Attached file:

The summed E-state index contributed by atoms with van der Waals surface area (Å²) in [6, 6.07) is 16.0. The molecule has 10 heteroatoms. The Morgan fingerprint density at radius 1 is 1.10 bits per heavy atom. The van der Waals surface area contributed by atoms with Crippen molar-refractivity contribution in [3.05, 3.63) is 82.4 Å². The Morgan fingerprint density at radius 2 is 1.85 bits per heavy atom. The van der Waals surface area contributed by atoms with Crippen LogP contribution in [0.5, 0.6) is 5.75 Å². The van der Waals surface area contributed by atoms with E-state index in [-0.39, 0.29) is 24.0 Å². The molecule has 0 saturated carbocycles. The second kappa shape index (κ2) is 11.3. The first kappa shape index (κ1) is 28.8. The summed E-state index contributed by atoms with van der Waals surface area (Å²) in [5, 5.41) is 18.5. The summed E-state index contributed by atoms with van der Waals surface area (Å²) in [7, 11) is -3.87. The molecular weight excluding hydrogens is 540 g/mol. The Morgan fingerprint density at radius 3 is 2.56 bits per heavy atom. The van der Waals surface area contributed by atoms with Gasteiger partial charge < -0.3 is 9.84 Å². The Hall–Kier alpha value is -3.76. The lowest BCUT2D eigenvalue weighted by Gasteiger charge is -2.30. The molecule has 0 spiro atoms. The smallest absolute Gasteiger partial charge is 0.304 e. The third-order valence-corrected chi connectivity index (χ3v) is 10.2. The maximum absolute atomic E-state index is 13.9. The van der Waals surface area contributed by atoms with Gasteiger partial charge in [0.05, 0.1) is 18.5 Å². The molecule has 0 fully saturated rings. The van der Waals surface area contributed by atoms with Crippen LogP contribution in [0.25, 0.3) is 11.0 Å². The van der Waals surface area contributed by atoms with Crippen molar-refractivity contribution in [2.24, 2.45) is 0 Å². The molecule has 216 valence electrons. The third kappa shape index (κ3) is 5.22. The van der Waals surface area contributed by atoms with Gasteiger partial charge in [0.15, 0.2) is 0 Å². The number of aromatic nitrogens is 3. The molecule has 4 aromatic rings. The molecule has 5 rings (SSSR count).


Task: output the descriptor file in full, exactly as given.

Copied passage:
The summed E-state index contributed by atoms with van der Waals surface area (Å²) in [6, 6.07) is 16.0. The molecule has 10 heteroatoms. The Morgan fingerprint density at radius 1 is 1.10 bits per heavy atom. The van der Waals surface area contributed by atoms with Crippen molar-refractivity contribution in [3.05, 3.63) is 82.4 Å². The Morgan fingerprint density at radius 2 is 1.85 bits per heavy atom. The van der Waals surface area contributed by atoms with Crippen LogP contribution in [0.5, 0.6) is 5.75 Å². The van der Waals surface area contributed by atoms with E-state index in [-0.39, 0.29) is 24.0 Å². The molecule has 0 saturated carbocycles. The second kappa shape index (κ2) is 11.3. The first kappa shape index (κ1) is 28.8. The summed E-state index contributed by atoms with van der Waals surface area (Å²) in [5, 5.41) is 18.5. The summed E-state index contributed by atoms with van der Waals surface area (Å²) in [7, 11) is -3.87. The molecular weight excluding hydrogens is 540 g/mol. The Morgan fingerprint density at radius 3 is 2.56 bits per heavy atom. The van der Waals surface area contributed by atoms with Gasteiger partial charge < -0.3 is 9.84 Å². The Hall–Kier alpha value is -3.76. The lowest BCUT2D eigenvalue weighted by Gasteiger charge is -2.30. The molecule has 0 spiro atoms. The smallest absolute Gasteiger partial charge is 0.304 e. The third-order valence-corrected chi connectivity index (χ3v) is 10.2. The maximum absolute atomic E-state index is 13.9. The van der Waals surface area contributed by atoms with Gasteiger partial charge in [0.05, 0.1) is 18.5 Å². The molecule has 0 fully saturated rings. The van der Waals surface area contributed by atoms with Crippen LogP contribution in [0.25, 0.3) is 11.0 Å². The van der Waals surface area contributed by atoms with Crippen molar-refractivity contribution in [2.24, 2.45) is 0 Å². The molecule has 216 valence electrons. The third kappa shape index (κ3) is 5.22. The van der Waals surface area contributed by atoms with Gasteiger partial charge in [0.15, 0.2) is 0 Å². The number of aromatic nitrogens is 3. The molecule has 4 aromatic rings. The molecule has 5 rings (SSSR count).